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Workplace Investigation? You Might Want to Take it Outside

Complaints of workplace misconduct can occur at any time. Are you ready to conduct a prompt, impartial and thorough investigation? Can you ensure employees will not be forever branded by this complaint? And are you confident you will not waive any privilege with in-house counsel if they conduct the investigation? Here are three reasons why human resources professionals should consider using an outside investigator:There is a growing trend in employment litigation to use an employment practices expert to provide an opinion on whether the employer's actions in a particular situation were appropriate. Increasingly, parties in litigation recognize the utility of a practitioner who can navigate a jury through a maze of facts and speak to how a work-related situation was handled. Courts continue to recognize the validity and admissibility of testimony on employment practices. In Maharaj v. California Bank & Trust, the Court reviewed numerous decisions permitting testimony by human resources experts and found that expert testimony on whether the employer acted consistently with the standard of care may assist the jury in deciding the employer's liability for discrimination.1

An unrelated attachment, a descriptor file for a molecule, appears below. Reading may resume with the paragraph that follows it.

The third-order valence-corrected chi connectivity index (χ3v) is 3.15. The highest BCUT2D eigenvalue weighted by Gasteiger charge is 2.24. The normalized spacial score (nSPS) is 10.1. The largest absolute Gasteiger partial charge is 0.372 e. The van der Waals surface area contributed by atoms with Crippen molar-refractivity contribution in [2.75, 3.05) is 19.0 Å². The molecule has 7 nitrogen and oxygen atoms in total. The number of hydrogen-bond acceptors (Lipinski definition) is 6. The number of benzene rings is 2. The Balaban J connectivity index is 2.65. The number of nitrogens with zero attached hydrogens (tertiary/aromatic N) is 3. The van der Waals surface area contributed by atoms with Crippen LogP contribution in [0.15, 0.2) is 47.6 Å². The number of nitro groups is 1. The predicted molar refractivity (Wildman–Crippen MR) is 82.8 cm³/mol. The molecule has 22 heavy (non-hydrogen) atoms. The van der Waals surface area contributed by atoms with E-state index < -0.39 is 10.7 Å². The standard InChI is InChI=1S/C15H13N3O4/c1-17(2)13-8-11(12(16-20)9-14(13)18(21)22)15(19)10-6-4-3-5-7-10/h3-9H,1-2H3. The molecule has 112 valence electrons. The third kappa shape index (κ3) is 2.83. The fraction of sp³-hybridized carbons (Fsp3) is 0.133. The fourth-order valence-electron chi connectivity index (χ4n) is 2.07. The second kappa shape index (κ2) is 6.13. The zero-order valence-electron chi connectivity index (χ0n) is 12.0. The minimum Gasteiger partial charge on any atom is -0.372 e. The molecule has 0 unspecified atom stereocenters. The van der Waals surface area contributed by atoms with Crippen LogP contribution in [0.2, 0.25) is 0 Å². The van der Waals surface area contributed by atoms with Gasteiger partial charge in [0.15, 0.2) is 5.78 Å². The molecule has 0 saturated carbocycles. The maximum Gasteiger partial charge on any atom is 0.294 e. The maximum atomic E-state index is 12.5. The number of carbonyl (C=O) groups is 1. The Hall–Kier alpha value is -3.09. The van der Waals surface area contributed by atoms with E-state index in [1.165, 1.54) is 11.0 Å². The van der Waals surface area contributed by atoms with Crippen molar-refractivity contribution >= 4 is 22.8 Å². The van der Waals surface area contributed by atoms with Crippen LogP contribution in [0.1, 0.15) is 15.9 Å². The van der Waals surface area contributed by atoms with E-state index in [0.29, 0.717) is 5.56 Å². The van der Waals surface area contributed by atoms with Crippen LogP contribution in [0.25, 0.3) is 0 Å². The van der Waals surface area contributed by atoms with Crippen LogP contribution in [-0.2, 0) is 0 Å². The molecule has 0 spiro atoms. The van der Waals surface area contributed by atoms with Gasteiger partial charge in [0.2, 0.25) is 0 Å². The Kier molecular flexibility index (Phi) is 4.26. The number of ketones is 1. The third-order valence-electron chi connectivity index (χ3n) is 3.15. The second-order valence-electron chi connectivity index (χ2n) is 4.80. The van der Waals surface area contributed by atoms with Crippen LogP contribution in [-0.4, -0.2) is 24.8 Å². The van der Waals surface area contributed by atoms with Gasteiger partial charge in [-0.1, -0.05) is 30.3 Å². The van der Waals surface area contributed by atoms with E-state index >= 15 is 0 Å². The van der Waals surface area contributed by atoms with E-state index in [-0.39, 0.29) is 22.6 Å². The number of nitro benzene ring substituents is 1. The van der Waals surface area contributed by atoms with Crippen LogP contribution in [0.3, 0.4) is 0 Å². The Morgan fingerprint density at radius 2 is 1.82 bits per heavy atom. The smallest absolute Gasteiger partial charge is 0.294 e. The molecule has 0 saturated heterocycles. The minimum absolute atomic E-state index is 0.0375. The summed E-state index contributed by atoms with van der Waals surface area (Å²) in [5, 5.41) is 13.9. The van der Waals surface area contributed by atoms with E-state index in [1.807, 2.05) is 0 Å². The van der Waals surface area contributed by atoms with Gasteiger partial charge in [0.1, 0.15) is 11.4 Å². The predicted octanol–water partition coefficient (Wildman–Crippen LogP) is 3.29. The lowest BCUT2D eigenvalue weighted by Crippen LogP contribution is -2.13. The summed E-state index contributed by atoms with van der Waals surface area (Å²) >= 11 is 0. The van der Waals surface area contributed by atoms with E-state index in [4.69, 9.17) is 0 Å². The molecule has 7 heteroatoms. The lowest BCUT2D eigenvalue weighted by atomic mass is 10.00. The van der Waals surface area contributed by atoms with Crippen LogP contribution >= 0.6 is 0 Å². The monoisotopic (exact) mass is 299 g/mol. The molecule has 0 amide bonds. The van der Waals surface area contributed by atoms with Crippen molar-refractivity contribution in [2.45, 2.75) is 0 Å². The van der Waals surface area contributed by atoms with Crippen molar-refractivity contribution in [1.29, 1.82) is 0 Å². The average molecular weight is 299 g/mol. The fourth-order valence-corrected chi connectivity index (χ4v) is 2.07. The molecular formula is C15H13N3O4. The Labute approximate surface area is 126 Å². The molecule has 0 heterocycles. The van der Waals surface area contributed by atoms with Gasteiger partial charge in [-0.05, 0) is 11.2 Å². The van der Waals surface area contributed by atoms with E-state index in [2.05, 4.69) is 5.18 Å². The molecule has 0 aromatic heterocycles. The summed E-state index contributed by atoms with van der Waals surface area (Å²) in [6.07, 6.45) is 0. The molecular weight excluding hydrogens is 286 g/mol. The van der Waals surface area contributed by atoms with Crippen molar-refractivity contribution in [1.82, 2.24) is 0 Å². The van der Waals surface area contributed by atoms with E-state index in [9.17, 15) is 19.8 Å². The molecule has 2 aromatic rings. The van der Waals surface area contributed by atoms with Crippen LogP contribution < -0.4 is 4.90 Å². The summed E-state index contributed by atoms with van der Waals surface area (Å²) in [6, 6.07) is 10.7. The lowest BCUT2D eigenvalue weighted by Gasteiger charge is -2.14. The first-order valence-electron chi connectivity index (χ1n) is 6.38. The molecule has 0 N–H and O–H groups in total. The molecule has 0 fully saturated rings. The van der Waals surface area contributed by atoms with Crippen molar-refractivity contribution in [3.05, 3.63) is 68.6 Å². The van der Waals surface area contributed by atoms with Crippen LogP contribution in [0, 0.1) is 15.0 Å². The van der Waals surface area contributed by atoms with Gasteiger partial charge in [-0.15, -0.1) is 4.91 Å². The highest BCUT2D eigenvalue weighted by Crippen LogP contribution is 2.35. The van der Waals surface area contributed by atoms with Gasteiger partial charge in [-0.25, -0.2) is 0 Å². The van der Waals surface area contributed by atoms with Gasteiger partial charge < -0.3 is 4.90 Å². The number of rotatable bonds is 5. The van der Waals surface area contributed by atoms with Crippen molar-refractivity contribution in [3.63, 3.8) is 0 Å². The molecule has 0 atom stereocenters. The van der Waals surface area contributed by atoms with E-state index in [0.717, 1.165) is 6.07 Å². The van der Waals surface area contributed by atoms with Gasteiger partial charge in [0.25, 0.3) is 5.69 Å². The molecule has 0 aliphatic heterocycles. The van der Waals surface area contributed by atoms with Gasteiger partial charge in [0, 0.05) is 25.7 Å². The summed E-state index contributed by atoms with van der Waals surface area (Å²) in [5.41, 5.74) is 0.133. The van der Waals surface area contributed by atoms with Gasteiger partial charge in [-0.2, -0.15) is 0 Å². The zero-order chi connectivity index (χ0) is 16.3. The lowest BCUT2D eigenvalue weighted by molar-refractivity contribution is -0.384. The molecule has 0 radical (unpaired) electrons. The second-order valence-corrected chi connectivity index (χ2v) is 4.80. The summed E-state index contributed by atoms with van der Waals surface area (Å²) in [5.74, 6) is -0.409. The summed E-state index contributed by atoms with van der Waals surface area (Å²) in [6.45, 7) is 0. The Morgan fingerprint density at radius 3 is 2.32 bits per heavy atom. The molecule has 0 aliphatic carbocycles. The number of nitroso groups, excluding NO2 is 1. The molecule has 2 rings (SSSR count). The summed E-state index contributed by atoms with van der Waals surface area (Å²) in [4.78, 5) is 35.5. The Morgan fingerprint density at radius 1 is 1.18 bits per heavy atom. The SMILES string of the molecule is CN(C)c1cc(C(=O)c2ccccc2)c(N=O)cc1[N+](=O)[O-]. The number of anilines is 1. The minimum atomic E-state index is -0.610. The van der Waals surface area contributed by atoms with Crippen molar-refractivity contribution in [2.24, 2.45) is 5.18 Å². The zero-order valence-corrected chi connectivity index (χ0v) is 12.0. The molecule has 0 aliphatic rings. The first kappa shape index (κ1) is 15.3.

Provide Credibility: Using an outside investigator says that you, as a company, take concerns of misconduct seriously, want to find out what happened and are willing to live with the consequences.1 An outside investigator is an independent fact finder who plays no role in next steps - discipline or future opportunities - for investigation participants. The investigator arrives at the workplace with a well-defined role; to collect facts about a specific complaint and potentially any related complaints that might surface. The investigator reports all findings back to the company and then exits. With no preconceived impression of the complainant, subject or department as a whole, the outside investigator can be impartial. The outside investigator does not report to the board of directors and will likely never interact with the company’s upper management or owners. This fact alone provides witnesses with a sense of comfort that they potentially would not have with a human resources manager - turned investigator who knows about their performance, who they will see at the water cooler and who might have input at their next performance review.